Has one amazingly awful month undone the good work of the previous seven years?
The championships in 2004 and 2007 remain wonderful memories, but no one likes to be exploited, and how else can the Red Sox’ constituents feel as they examine the current franchise wreckage?
The fans now realize they were asked to root for what has been revealed to be an unrootable team. So will it be instant forgive and forget when we all reconvene next April for the Fenway Park 100th anniversary season?
Fans historically have been resilient. New Englanders have had a deep feeling for baseball, the generational linkage that is played up so often, and, since 1967, the ballpark itself. The Red Sox assumed they would parlay all that into a joyous celebration of the “lyric little bandbox of a ballpark,’’ and they very well might do just that.
A frigid, snowy winter is a conceivable ally. In such an event, baseball would be a welcome concept once March rolls around. People might be willing to tap into the usual emotions and welcome back a sport that has been important here for more than 140 years and a team to whom fans have had an allegiance since it came into being in 1901, immediately outdrawing a National League team that had been quite dominant in the 1890s.
But will people simply hit the mental “delete’’ button after what they have just experienced? Why would someone invest emotionally in the 2012 Boston Red Sox, and never mind the financial aspect?
Don’t the Three Amigos have some ’splainin’ to do?
Over and above accounting for the one homer and eight RBIs during the final month, shouldn’t David Ortiz apologize to everyone for that shameful demonstration of selfishness, when he burst into Terry Francona’s pregame media briefing to moan about being deprived of an RBI by a scorer’s decision the night before?
Shouldn’t Kevin Youkilis take out a full-page ad containing a mea culpa to newly minted Comeback Player of the Year Jacoby Ellsbury for doubting his grit after Ellsbury broke ribs in 2010?
We are told that the center fielder was not exactly Mr. Congeniality among his clubhouse mates this past season. Who could blame him after what he went through the year before? He played in a fury, demonstrating his immense talent and peaking with a fabulous performance in the final weeks. Had Josh Beckett, Jon Lester, and John Lackey performed even 50 percent as well, one of them might be on the mound for an ALCS Game 6 tomorrow.
Fans understand that somebody has to win and somebody has to lose. No one - not even followers of the star-crossed Cubbies - understands that any better than a Red Sox fan who lived through such heartbreaks as 1946, 1949, 1967, 1975, 1978, 1986, and 2003 before being rewarded with the glorious events of 2004.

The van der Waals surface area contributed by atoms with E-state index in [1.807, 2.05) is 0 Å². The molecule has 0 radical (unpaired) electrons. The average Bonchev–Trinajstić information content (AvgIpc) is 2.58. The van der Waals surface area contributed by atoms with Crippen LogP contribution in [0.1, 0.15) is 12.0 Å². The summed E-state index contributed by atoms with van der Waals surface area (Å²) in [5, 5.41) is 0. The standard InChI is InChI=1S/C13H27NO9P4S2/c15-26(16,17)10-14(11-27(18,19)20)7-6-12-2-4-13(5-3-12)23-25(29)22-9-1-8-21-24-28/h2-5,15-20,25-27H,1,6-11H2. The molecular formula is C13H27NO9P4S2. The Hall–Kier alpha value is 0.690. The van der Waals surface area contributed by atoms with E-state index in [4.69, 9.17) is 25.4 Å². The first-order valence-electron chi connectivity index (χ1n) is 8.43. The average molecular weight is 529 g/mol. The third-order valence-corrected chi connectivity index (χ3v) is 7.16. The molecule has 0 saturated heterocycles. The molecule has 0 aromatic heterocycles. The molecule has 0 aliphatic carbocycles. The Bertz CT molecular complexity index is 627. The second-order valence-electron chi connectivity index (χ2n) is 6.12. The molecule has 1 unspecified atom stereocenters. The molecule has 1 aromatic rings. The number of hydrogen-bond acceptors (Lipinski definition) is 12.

But implicit in the compact uniting players and fans is the idea that as much as the latter care, the former should care even more. And that compact risks rupture when fans learn that three starting pitchers spend leisure moments during games having a good ol’ time in the clubhouse, drinking beer, chowing down on biscuits and chicken, and playing video games.
It is disillusioning and sobering for fans to think the players they back with emotion and money are not as completely committed to the enterprise as they are. Experience teaches all writers and broadcasters that, sadly, that is very often the case, no matter what the sport. Fans seldom believe it when we tell them, but it becomes an easier sell when a fiasco such as this is reported to them. It is possible a great many fans will never feel the same way about either the team or the sport again.
One might ask, in terms of performance, does it really have anything to do with anything? Well, consider this: The stories were floating around during September that the Red Sox - specifically some of the pitchers - had a conditioning issue. You can look it up. We’re also told these gentlemen were less than vigilant in the general work department. None of the three pitchers performed close to a high level (although with Lackey, it’s hard to tell).
So if conditioning was an issue, it is painful to note that had each of them won an additional game apiece, the Red Sox would have made the playoffs.
Apropos of I don’t know what, it’s interesting to note that, as colleague Dan Shaughnessy pointed out one spring, the deciding games of the 2002, 2003, and 2007 World Series were won by John Lackey, Josh Beckett, and Jon Lester, with Lackey the oldest of the three at that moment at 24 years and 4 days. We might ask where that fire has gone.
Was once enough in the case of Messrs. Lackey and Lester? And why has Beckett still had only one great start-to-finish season, that being 2007, when he did acquire a second championship ring? We know he has recurrent back troubles. But has he ever totally dedicated himself to taking full advantage of a talent that made him the No. 2 pick in the 1999 draft?
There will never be a complete answer to what happened to the Red Sox in September of 2011. It’s practically voyeuristic to focus exclusively on those three sitting in the clubhouse, doing whatever they were doing. It’s also simplistic to blame it all on them.
Other bad things happened. Had Daniel Bard continued to be the Daniel Bard of June, July, and August, the Red Sox would have made the playoffs. If Youkilis hadn’t been banged up, if Big Papi had driven in a half-dozen or so timely runs, if Adrian Gonzalez had maybe gotten a hit or two off the Rays, if Ellsbury, great as he was, hadn’t run into a stupid out or two, if Carl Crawford, well, where do we start? If Papelbon had gotten one more out, if, if, if . . .
All true, but in the final postmortem, all irrelevant. The image of the 2011 Red Sox will be forever tarnished.
The new manager, Mr. X, has a giant task before him. Winning games is a given, but before that even becomes an issue, he must do something else.
He must restore credibility. The 2011 Boston Red Sox forfeited it all.